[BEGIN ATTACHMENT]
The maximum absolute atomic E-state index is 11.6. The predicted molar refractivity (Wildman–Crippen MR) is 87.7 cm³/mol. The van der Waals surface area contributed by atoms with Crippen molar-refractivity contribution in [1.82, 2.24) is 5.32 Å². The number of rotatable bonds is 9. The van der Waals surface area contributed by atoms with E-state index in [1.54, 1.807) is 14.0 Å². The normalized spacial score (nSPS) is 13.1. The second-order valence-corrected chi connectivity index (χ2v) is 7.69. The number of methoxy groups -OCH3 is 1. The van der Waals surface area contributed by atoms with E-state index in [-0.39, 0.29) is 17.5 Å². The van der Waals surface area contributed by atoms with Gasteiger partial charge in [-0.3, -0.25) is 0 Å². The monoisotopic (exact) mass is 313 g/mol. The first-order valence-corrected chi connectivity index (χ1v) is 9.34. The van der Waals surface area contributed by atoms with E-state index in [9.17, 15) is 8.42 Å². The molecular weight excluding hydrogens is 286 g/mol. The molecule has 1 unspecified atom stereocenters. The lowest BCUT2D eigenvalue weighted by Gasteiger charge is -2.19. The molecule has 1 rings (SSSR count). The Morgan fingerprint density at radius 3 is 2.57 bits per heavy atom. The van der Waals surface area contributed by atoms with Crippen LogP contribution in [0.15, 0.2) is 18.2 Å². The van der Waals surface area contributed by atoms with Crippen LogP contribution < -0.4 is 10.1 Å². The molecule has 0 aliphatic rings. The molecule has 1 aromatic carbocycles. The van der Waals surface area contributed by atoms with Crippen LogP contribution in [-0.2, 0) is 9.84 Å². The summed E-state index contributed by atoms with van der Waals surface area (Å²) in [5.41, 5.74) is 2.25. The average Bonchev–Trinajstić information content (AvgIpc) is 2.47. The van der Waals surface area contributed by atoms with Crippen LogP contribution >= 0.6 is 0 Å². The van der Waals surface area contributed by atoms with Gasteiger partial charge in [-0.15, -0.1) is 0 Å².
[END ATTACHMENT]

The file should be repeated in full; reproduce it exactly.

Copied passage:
The maximum absolute atomic E-state index is 11.6. The predicted molar refractivity (Wildman–Crippen MR) is 87.7 cm³/mol. The van der Waals surface area contributed by atoms with Crippen molar-refractivity contribution in [1.82, 2.24) is 5.32 Å². The number of rotatable bonds is 9. The van der Waals surface area contributed by atoms with E-state index in [1.54, 1.807) is 14.0 Å². The normalized spacial score (nSPS) is 13.1. The second-order valence-corrected chi connectivity index (χ2v) is 7.69. The number of methoxy groups -OCH3 is 1. The van der Waals surface area contributed by atoms with E-state index in [-0.39, 0.29) is 17.5 Å². The van der Waals surface area contributed by atoms with Gasteiger partial charge in [-0.3, -0.25) is 0 Å². The monoisotopic (exact) mass is 313 g/mol. The first-order valence-corrected chi connectivity index (χ1v) is 9.34. The van der Waals surface area contributed by atoms with E-state index in [9.17, 15) is 8.42 Å². The molecular weight excluding hydrogens is 286 g/mol. The molecule has 1 unspecified atom stereocenters. The lowest BCUT2D eigenvalue weighted by Gasteiger charge is -2.19. The molecule has 1 rings (SSSR count). The Morgan fingerprint density at radius 3 is 2.57 bits per heavy atom. The van der Waals surface area contributed by atoms with Crippen LogP contribution in [0.15, 0.2) is 18.2 Å². The van der Waals surface area contributed by atoms with Crippen LogP contribution < -0.4 is 10.1 Å². The molecule has 0 aliphatic rings. The molecule has 1 aromatic carbocycles. The van der Waals surface area contributed by atoms with Crippen LogP contribution in [-0.2, 0) is 9.84 Å². The summed E-state index contributed by atoms with van der Waals surface area (Å²) in [5.41, 5.74) is 2.25. The average Bonchev–Trinajstić information content (AvgIpc) is 2.47. The van der Waals surface area contributed by atoms with Crippen LogP contribution >= 0.6 is 0 Å². The van der Waals surface area contributed by atoms with Gasteiger partial charge in [-0.15, -0.1) is 0 Å².